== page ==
Prayer : When you receive this, please stop for a moment and say a prayer for our ground troops in Afghanistan, sailors on ships, and airmen in the air, and for those in Iraq. There is nothing attached.... This can be very powerful....... Of all the gifts you could give a US Soldier, Sailor, Coastguardsman, Marine or Airman, prayer is the very best one.

I have alot of friends that are out in the war, and living in the US we hear about this kind of stuff all the time, mostly the bad things that the troops do or what not but not really any of the good things. They take alot of heat from the media, but I respect every single one of them.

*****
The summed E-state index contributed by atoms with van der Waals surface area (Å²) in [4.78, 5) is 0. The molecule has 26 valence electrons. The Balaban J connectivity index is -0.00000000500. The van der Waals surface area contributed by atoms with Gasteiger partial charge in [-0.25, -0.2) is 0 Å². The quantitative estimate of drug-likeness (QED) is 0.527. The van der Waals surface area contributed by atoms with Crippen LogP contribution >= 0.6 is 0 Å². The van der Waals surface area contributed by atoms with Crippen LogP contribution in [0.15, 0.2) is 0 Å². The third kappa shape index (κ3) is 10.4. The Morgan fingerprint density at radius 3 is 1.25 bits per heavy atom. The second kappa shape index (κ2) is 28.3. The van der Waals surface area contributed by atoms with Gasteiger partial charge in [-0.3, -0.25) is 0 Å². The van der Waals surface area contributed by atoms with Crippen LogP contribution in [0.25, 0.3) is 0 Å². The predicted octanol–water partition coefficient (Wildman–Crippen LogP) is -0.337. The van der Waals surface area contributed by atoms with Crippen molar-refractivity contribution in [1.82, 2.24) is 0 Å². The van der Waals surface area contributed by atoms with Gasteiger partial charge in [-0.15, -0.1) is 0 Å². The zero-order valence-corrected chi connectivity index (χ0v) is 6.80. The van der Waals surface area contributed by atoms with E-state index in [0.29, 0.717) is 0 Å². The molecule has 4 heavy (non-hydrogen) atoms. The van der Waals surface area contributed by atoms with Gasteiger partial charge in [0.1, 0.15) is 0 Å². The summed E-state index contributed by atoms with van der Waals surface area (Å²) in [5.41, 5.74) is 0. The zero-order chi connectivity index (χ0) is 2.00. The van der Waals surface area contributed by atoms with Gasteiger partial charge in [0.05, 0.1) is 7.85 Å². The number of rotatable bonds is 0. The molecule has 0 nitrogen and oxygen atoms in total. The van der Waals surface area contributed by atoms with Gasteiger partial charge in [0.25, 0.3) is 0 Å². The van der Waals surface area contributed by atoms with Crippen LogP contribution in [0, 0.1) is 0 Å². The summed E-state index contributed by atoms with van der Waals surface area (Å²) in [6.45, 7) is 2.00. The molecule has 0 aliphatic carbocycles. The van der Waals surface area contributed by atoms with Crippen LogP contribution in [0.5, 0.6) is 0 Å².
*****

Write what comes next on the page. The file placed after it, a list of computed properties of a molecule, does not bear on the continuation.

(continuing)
Buckeye1 thanks for the post, because every one of them troops deserves a prayer
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Ya know, I'm a college professor, and sometimes when I get a little down on my job and my students--over-privileged, whiny rich kids with their sense of entitlement, who think I should feel grateful that they've enrolled in my course when they sleep through half the classes (when they bother to show up at all).

Then I think about these man-kids in Iraq and Afghanistan--life has given them nothing; many have had to come up tough; yet they're confronting life head-on with dignity and honor asking nothing more than the chance to bring their buddies home alive; and what they wouldn't give for the opportunity to sit in one of my classes . . .

And it always makes me feel so much worse.
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Thanks for the article. It is amazing to think of the things these "kids" do for us.